I paid a ridiculous amount of money for this book because after reading the vastly superior Lord of Scoundrels I was totally hooked on this author. However, I was a bit disappointed because while The Last Hellion is still an enjoyable read it lacked the sizzle and originality of the former. This the story of independent Lydia and Vere Mallory who was first introduced in LOS. Basically Vere meets Lydia while she's trying to rescue an innocent from being abducted and pressed into prostitution. She catches his attention and he proceeds to follow her all over town while she is dressed in silly costumes in a series of scenes that have nothing whatsoever to do with the rest of the story. This basically sums up the first half of the story, and I was left with the impression that the author was merely trying to fill up pages. The romance is slow and it never really heats up, even the appearance of Dain and Jessica from LOS fails to animate the story. The reason I gave it three stars instead of one is because Lord Of Scoundrels has become one of my all time favorites and because of that I will give this author another try.
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By A Customer on April 18 2002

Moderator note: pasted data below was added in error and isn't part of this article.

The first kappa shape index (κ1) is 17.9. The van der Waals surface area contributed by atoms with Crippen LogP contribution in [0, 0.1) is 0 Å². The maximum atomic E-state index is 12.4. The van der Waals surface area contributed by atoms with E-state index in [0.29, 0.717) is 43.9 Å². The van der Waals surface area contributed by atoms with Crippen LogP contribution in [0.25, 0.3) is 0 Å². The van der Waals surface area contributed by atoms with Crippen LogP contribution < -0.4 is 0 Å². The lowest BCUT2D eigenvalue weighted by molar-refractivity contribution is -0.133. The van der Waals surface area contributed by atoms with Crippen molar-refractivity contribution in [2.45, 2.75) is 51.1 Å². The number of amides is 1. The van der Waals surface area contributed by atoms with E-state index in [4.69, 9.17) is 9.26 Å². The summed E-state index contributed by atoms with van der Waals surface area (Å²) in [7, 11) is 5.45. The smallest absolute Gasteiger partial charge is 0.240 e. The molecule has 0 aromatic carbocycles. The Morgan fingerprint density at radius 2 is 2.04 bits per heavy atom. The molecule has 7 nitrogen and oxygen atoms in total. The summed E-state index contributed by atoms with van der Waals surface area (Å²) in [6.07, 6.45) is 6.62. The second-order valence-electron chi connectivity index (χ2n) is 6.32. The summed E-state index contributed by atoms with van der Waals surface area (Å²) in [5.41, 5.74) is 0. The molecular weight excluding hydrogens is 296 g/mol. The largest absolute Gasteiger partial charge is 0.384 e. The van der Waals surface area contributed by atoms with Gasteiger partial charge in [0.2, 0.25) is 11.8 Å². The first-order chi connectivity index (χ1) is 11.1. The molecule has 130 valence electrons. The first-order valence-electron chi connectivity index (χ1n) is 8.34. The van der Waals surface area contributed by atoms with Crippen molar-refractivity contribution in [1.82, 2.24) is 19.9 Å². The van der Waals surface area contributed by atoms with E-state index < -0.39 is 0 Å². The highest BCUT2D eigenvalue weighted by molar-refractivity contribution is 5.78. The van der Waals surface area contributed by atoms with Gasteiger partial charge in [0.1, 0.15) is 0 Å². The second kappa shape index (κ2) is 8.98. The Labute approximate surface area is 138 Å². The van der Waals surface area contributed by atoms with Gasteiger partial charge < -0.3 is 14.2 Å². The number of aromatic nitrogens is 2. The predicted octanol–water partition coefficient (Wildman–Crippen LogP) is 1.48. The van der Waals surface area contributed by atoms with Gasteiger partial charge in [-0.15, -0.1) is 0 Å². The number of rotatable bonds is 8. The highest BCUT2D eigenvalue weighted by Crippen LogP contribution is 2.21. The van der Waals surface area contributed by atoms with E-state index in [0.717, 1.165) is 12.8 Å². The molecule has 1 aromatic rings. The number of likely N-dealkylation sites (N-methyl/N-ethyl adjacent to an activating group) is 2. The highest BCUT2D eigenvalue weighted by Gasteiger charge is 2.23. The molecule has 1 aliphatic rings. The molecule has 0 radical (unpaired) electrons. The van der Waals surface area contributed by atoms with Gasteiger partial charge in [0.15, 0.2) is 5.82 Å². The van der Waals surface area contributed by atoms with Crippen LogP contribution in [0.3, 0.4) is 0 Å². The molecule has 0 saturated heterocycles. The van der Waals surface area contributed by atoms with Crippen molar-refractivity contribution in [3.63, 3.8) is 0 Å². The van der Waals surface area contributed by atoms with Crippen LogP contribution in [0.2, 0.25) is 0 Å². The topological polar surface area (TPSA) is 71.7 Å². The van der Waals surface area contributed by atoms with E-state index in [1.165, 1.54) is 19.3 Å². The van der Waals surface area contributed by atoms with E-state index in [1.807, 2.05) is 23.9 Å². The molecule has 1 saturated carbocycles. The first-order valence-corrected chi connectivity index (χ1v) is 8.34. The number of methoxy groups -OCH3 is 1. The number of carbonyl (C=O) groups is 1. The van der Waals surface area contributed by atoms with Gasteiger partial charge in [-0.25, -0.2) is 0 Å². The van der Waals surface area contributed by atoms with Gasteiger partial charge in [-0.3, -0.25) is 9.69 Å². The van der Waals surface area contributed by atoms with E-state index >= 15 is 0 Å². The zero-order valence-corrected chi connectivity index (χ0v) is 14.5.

Format: Mass Market Paperback
Loretta Chase is definately one of my favorite authors mainly because she is a "smart" writer. By smart, I mean that she does not dumb down her writing so that you feel like you're reading about a couple of teenagers. She writes the best dialogue. She creates characters that are lovable, sexy, witty, and compassionate. The thing that really grabs me is the poignantcy that comes across without being sappy. "Grenville" and "Ainsley" are eminently lovable characters. They are not as intense as her characters from "Lord of Scoundrels," but excellent characters, nonetheless. I will not go into what the story is about in this review as it is posted all over this review page, but suffice it to say, you will not be disappointed. The romance is sweet as well as erotic, but the thing that sets the hero and heroine apart from others is that you get the sense that not only are they romantically attracted to each other, but they really like each other as friends as well. Lastly, thank goodness that the cover of this book isn't as silly as "Lord of Scoundrels!" Happy reading!
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By A Customer on Dec 16 2003
Format: Mass Market Paperback
I had bought this book based on reviews on the description and found that it was extremely well written. Not only was the relationship between the two characters very moving, the passion was hot and the story an adventure. Ms. Chase has developed well rounded characters filled with grief and joy as well as lust. I loved Ainswood, as he is only unlikelable to himself and his Lydia is a powerful, yet naive heroine. Very rich in detail.
The back drop of Regency England was also well described and we can easily get a whiff of the Thames as well as a feel for the 'ton'. However, this novel isn't set in the backdrop of evening balls and teas as much as it is smack in the 'real' side of Regency England: gaming hells, brothels, prisons, markets and a slice of how society lives in that period. Well done Loretta Chase. I am off to buy my next one...